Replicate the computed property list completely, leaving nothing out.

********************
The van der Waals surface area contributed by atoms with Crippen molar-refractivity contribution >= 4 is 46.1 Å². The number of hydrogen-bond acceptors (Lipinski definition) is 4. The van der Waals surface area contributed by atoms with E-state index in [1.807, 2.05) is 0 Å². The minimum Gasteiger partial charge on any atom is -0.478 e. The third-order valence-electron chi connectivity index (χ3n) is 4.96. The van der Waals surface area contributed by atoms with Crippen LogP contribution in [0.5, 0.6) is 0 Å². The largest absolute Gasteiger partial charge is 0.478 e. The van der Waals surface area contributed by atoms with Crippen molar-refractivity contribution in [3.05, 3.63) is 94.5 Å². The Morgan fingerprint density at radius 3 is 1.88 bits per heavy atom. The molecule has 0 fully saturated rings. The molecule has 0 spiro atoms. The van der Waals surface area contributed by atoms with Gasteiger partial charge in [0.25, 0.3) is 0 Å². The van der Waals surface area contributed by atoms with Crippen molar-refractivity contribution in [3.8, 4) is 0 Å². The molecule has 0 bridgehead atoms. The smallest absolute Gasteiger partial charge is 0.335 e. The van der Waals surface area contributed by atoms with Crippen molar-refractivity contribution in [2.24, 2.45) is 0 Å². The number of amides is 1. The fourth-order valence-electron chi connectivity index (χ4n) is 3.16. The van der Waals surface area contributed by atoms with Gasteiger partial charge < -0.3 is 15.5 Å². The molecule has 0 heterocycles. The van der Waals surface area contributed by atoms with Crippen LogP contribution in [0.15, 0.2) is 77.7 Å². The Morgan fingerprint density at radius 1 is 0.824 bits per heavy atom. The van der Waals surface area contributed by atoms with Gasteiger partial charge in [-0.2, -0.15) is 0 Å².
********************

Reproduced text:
The van der Waals surface area contributed by atoms with Crippen molar-refractivity contribution >= 4 is 46.1 Å². The number of hydrogen-bond acceptors (Lipinski definition) is 4. The van der Waals surface area contributed by atoms with E-state index in [1.807, 2.05) is 0 Å². The minimum Gasteiger partial charge on any atom is -0.478 e. The third-order valence-electron chi connectivity index (χ3n) is 4.96. The van der Waals surface area contributed by atoms with Crippen LogP contribution in [0.5, 0.6) is 0 Å². The largest absolute Gasteiger partial charge is 0.478 e. The van der Waals surface area contributed by atoms with Crippen molar-refractivity contribution in [3.05, 3.63) is 94.5 Å². The Morgan fingerprint density at radius 3 is 1.88 bits per heavy atom. The molecule has 0 fully saturated rings. The molecule has 0 spiro atoms. The van der Waals surface area contributed by atoms with Gasteiger partial charge in [0.25, 0.3) is 0 Å². The van der Waals surface area contributed by atoms with Crippen molar-refractivity contribution in [3.8, 4) is 0 Å². The molecule has 0 bridgehead atoms. The smallest absolute Gasteiger partial charge is 0.335 e. The van der Waals surface area contributed by atoms with Crippen molar-refractivity contribution in [2.24, 2.45) is 0 Å². The number of amides is 1. The fourth-order valence-electron chi connectivity index (χ4n) is 3.16. The van der Waals surface area contributed by atoms with Gasteiger partial charge < -0.3 is 15.5 Å². The molecule has 0 heterocycles. The van der Waals surface area contributed by atoms with Crippen LogP contribution in [0.15, 0.2) is 77.7 Å². The Morgan fingerprint density at radius 1 is 0.824 bits per heavy atom. The van der Waals surface area contributed by atoms with Gasteiger partial charge in [-0.2, -0.15) is 0 Å².